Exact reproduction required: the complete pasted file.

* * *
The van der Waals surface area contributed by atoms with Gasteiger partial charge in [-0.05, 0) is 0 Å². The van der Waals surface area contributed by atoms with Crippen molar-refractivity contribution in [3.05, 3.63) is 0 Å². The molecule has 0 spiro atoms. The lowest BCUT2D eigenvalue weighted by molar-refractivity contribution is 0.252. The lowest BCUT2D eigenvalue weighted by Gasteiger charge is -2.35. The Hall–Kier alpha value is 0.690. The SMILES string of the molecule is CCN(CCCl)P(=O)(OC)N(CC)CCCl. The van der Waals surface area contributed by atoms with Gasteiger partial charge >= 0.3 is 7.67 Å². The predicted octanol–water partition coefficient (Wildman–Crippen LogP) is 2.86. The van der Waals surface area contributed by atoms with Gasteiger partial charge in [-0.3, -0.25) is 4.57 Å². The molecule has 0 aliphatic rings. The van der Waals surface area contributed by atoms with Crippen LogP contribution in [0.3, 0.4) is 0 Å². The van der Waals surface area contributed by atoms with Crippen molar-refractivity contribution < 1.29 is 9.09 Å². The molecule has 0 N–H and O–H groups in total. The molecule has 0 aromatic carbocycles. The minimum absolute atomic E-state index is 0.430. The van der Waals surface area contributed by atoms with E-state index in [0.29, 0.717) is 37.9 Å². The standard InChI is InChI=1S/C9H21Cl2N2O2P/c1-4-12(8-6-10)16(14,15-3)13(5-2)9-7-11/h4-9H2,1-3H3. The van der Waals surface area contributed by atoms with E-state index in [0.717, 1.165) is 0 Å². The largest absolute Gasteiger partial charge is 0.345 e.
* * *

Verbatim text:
The van der Waals surface area contributed by atoms with Gasteiger partial charge in [-0.05, 0) is 0 Å². The van der Waals surface area contributed by atoms with Crippen molar-refractivity contribution in [3.05, 3.63) is 0 Å². The molecule has 0 spiro atoms. The lowest BCUT2D eigenvalue weighted by molar-refractivity contribution is 0.252. The lowest BCUT2D eigenvalue weighted by Gasteiger charge is -2.35. The Hall–Kier alpha value is 0.690. The SMILES string of the molecule is CCN(CCCl)P(=O)(OC)N(CC)CCCl. The van der Waals surface area contributed by atoms with Gasteiger partial charge >= 0.3 is 7.67 Å². The predicted octanol–water partition coefficient (Wildman–Crippen LogP) is 2.86. The van der Waals surface area contributed by atoms with Gasteiger partial charge in [-0.3, -0.25) is 4.57 Å². The molecule has 0 aliphatic rings. The van der Waals surface area contributed by atoms with Crippen LogP contribution in [0.3, 0.4) is 0 Å². The van der Waals surface area contributed by atoms with Crippen molar-refractivity contribution < 1.29 is 9.09 Å². The molecule has 0 N–H and O–H groups in total. The molecule has 0 aromatic carbocycles. The minimum absolute atomic E-state index is 0.430. The van der Waals surface area contributed by atoms with E-state index in [0.29, 0.717) is 37.9 Å². The standard InChI is InChI=1S/C9H21Cl2N2O2P/c1-4-12(8-6-10)16(14,15-3)13(5-2)9-7-11/h4-9H2,1-3H3. The van der Waals surface area contributed by atoms with E-state index in [0.717, 1.165) is 0 Å². The largest absolute Gasteiger partial charge is 0.345 e.